There is only 1 SALES row that has the DIVNUM associated with DIVNAME=’Mayberry’. There 1,000,001 SALES rows  and there is an index on SALES.DIVNUM so an index scan would be the most efficient access method and a nested loops join the most efficient join method. But the 12c optimizer chooses a hash join and full table scan instead.

According to the 12c SQL Tuning manual there are two types of Adaptive Optimization that might help in this case: Adaptive Plans and Adaptive Statistics.  I tried to tweak my test script to get Adaptive Statistics to kick in by commenting out the dbms_stats calls but it didn’t help.  Also, I tried running the query several times in a row but it never changed plan.

I can see why Adaptive Plans wouldn’t work.  How long will it let the full scan of SALES go before it decides to switch to a nested loops join with an index scan?  If it gets half way through the table it is too late.  So, I’m not sure how Adaptive Plans could change the plan on the fly when it expects a lot of rows and only finds a few.

On the Adaptive Statistics I guess this is just a case that it still can’t handle.  I guess it is like a histogram across joins case that would be pretty complex to solve in general.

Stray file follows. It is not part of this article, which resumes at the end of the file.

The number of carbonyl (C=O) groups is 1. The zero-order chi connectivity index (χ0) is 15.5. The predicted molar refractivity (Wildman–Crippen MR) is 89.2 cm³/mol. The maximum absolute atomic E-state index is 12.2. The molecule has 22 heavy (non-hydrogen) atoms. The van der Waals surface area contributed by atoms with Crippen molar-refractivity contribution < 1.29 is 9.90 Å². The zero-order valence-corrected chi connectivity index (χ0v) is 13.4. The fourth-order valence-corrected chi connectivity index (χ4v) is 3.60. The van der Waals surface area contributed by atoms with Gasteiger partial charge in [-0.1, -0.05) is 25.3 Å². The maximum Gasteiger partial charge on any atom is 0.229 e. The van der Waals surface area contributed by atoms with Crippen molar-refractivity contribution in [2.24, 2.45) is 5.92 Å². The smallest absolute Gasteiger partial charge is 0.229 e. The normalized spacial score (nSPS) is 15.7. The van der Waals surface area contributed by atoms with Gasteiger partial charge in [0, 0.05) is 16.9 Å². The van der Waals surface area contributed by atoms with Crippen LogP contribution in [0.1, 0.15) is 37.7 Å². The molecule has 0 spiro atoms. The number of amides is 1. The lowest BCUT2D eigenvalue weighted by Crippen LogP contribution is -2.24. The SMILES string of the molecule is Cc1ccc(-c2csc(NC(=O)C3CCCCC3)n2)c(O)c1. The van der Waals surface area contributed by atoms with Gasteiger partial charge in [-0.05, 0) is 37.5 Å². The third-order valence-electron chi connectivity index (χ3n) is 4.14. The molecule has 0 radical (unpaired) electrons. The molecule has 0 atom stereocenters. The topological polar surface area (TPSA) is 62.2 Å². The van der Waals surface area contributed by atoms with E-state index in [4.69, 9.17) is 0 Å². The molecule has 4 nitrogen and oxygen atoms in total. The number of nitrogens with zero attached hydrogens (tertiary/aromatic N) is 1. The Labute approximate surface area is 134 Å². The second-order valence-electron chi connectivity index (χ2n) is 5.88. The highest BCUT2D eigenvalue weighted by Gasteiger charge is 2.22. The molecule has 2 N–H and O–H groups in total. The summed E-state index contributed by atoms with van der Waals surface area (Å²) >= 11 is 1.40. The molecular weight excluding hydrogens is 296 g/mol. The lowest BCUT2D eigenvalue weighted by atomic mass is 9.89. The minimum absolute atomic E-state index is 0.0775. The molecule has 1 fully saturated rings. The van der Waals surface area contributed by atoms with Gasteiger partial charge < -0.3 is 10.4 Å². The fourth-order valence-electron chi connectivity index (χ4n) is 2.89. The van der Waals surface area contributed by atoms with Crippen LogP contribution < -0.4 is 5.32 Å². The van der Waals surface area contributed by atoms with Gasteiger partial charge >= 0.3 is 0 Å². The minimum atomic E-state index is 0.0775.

Anyway, this all reminds me of when I first learned about histograms.  I got all excited that histograms would solve all my query performance problems and then came crashing down to earth when I realized it wasn’t the case.  I think the analogy fits.  Histograms improved cardinality estimates and can help in certain cases.  I think the new adaptive features will help improve plans by using real cardinality figures where it can, but they aren’t a cure-all.

I’m not sure that getting cardinality right is a solvable problem in the general case.  You have to have a fast optimizer so there are limits to how much it can do.

I ran all this as the user SYSTEM on the base 12c 64 bit Linux install with all the default parameters unchanged on the standard default database.

- Bobby

 

 

 

 

 

 

 

Categories: DBA Blogs

WebLogic Server 12c - PerDomain Node Manager Configuration Model

Let's start with giving a brief definition of Node Manager. Server instances in a WebLogic Server production environment are often distributed across multiple domains, machines, and geographic...

We share our skills to maximize your revenue!
Categories: DBA Blogs

oracle security patch notification now out

Grumpy old DBA - Wed, 2014-01-15 20:02
Most people have seen this already but just in case oracle jan 2014 patch notification ...

From what I have seen there are huge differences company by company site by site how patching and testing of patching occurs.  That's a whole different blog entry though right?
Categories: DBA Blogs

New Features Guide Highlights

Bobby Durrett's DBA Blog - Wed, 2014-01-15 12:03

I just finished reading the main section of the Oracle 12c New Features Guide.  I read pages 17-107 of the version I have – Section 1 titled “Oracle Database 12c Release 1 (12.1) New Features”.  I underlined and asterisked the things that stuck out as interesting in this pass and thought I would include them in this post: